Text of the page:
Background; HamsterTracker™ IR Sensors
How I automated the Hamster cage
Tracking your hamster
This is the sensor that senses the movement of the hamster in her cage. I use a habitrail cage with tubes in all kinds of sizes. These tubes all have the same diameter, therefore designing an IG-gate for them was fairly straightforward.
In this picture the LED on the left is the Infrared receiver, the one on the right is the Infrared Transmitter.
These are the first designs I've made of the IR-sensor.
(Click on any of these images for close up, use back button, to return to this text).
Below right is a schematic I tried to make with an evaluation version of 'Spice' (I think it was called). I thought it would be really cool to design something like this on a computer and let the computer figure out what the best placement of components would be.
Sadly I've never figured out how to do this, with this electronics CAD application. It was a while ago, so maybe the user interface has improved since. But I must admit I never gave it a second try.
The left schematic above is an IR gate with an oscillator and an output for my computer interface. If the IR-beam gets interrupted, then the IR-detector will suddenly increase it's internal resistance. This will cause a voltage drop on the input of the (inverting) Schmitt-trigger. Because the signal is now inverted by the Schmitt-trigger, an inverter was made of a NOR-gate (of which I have plenty of; see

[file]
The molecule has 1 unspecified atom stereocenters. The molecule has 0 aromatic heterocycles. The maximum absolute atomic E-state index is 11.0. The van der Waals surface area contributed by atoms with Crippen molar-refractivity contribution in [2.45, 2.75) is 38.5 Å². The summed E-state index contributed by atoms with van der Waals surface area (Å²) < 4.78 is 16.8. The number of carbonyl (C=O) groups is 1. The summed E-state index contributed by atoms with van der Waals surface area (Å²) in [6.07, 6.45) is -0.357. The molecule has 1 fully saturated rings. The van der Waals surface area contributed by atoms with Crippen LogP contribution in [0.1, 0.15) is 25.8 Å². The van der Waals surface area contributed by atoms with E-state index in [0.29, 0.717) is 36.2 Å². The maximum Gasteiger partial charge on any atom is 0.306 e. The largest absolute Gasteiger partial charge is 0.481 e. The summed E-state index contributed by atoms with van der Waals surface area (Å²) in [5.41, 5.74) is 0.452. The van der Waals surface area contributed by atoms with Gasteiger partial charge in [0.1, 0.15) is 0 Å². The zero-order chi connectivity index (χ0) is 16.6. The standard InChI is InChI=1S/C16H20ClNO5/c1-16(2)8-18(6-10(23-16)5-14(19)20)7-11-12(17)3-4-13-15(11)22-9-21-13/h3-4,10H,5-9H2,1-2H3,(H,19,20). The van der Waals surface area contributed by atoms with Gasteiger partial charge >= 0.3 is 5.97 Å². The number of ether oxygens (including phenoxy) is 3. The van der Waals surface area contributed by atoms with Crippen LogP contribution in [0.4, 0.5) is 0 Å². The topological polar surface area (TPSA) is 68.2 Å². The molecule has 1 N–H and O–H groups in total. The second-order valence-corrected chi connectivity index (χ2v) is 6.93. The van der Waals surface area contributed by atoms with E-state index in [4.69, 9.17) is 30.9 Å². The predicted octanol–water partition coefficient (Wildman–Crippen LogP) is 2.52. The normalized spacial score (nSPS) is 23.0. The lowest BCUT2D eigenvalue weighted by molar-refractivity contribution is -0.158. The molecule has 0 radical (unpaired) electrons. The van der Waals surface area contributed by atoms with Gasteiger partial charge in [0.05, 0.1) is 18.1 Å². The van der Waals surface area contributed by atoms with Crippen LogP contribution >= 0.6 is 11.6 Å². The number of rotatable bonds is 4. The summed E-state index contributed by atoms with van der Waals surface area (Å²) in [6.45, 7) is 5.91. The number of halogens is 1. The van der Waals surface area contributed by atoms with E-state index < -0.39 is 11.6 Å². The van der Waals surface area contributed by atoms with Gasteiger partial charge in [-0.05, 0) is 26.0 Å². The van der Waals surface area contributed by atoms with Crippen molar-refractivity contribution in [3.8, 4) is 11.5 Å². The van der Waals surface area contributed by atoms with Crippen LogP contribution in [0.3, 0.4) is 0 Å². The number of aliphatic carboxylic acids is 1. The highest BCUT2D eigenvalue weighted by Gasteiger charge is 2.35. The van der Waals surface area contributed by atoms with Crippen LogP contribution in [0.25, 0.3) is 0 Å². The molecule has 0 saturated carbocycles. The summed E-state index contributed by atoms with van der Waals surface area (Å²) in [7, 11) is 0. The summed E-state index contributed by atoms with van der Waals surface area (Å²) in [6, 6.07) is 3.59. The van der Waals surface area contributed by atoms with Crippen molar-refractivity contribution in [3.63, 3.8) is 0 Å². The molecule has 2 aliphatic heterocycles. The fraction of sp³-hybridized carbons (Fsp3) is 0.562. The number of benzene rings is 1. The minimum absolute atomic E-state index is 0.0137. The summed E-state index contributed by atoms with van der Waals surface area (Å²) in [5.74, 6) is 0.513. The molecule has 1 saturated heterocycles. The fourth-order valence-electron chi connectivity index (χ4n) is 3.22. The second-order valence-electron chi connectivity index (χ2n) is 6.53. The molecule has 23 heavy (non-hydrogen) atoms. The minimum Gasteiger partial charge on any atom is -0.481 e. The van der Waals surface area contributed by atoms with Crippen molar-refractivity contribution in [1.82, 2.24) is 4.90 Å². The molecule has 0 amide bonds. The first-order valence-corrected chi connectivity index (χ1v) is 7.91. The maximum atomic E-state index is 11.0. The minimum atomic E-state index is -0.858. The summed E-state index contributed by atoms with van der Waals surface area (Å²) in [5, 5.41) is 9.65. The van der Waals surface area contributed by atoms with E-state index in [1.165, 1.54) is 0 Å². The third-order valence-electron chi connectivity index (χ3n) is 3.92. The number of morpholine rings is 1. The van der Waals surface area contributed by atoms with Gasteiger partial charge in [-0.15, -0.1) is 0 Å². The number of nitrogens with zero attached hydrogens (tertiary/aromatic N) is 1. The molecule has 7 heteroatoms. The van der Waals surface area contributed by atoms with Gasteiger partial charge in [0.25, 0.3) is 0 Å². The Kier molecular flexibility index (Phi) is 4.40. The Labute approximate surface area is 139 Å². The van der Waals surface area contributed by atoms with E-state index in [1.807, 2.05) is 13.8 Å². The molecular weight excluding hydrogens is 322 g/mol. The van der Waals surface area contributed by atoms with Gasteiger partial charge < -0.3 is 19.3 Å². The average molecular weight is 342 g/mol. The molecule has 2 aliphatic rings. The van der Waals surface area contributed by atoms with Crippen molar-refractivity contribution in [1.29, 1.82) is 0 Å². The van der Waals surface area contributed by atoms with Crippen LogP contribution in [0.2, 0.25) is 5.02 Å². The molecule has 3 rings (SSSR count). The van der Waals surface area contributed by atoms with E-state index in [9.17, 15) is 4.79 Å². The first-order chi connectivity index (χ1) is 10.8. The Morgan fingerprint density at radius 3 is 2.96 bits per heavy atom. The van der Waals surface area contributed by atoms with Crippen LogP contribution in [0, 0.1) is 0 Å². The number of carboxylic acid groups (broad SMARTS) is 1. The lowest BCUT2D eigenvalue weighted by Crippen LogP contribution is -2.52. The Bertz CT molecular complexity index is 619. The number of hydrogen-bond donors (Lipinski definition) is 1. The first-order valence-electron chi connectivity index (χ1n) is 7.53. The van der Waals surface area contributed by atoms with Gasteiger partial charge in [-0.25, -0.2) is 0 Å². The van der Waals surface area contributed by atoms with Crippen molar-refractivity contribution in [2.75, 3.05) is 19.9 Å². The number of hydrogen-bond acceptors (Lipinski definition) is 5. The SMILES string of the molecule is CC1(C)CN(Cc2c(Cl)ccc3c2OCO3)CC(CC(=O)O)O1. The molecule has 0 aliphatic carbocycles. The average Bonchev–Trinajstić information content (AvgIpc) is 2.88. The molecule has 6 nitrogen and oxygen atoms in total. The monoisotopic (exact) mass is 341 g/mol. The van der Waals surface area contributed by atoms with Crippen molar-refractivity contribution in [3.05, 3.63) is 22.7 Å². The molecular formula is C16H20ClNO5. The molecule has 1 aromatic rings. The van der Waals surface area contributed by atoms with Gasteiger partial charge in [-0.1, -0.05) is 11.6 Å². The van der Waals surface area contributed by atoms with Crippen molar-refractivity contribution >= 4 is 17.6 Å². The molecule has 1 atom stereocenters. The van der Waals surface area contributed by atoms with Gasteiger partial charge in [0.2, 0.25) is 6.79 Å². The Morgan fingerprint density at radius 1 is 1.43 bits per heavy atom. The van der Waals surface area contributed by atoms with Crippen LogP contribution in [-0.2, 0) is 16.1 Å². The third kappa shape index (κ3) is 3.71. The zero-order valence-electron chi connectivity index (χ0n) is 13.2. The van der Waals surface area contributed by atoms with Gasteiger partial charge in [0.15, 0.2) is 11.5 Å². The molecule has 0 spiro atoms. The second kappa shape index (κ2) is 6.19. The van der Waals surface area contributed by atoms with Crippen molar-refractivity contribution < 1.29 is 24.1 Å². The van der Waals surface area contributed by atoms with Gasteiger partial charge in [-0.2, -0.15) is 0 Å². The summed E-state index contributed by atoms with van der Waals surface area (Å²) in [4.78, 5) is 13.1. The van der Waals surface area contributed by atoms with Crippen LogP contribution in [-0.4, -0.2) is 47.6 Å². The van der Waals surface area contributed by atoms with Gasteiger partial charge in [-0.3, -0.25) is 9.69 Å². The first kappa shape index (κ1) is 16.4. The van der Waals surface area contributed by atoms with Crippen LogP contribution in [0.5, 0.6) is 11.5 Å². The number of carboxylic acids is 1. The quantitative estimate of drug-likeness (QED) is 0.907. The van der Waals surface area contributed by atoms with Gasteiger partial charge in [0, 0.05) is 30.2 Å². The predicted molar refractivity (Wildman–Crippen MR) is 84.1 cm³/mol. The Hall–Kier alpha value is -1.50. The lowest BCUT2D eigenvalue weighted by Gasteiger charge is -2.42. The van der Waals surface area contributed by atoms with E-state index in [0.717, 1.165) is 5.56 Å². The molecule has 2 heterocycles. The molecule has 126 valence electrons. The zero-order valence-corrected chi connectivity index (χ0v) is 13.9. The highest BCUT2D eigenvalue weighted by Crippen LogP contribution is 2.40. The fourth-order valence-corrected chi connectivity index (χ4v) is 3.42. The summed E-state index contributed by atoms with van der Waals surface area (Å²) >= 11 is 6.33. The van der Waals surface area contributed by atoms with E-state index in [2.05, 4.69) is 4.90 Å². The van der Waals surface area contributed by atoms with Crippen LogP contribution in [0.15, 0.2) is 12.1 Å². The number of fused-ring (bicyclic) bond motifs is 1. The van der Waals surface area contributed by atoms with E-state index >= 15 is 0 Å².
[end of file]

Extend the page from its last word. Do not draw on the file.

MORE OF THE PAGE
Design Principle #3). The output of the inverter is the signal that drives the oscillator timer.
This signal is then used as a clock signal on the D-Flip Flop; this will set the output to a logical one. By doing this the capacitor is charged, regulated by the variable resistor. At the time the capacitor reaches the critical logical on voltage level, it will trigger the reset of the Flip Flop. By changing the variable resistor, a change is made in the duration of the produced sound.
The output of the Flip Flop is fed to another Schmitt-trigger, which is used as an oscillator to drive the Piezoelectric buzzer. The Capacitor in combination with a variable resistor determines the audible frequency.
The signal feed that is supplied to the Oscillator Timer must also drive the interrupt lines of the Mppp-i interface (more on that in the near future...) which in its turn signals the computer.
That's all there is to it
This is, how to make a sensor, which also emits an audible beep when triggered. Pretty straightforward and simple isn't it?
Ohhh, I almost forgot to mention that CMOS chips must be used in stead of TTL ones. These different characteristics of CMOS (high input resistance, low power to name just two) are critical in this design. Believe me, I should know, after soldering a test with CMOS which worked, I then build a proper one on construction board. But then I used a TTL equivalent... Needless to say, after many hours I noticed it, it was the CMOS/TTL thing.
I'd love to blame the Chip Manufactures here; why don't they use different colors of plastic for these kinds of differences?...
By the way I've never tested the TTL chip I used, when screwing up. So I can't give you a damage report about this. So please make sure to use CMOS, and put those TTL chips in a different shoeboxes...
More than one
I've made more than one sensor. The interface is currently driven by two of these sensors. Without modifying the interface, I can add another two of these sensors. Too bad I only have the parts (Infrared Emitter and Detector) to make just one more at this time of writing.
This is a close up of the sensor. I made it in 2000, then it served as a warning device (for me to be notified when) my hamster had woken up.
The front plate on the right, I've lost, when moving to my new home. I know I've seen it somewhere since, but I haven't been able to find it yet.
At least I know I'll find it after I made a new one.
Click on picture of a closeup.
© Copyright 1994 - 2004, Peacoque Labs
ing. Mathijs A. van der Paauw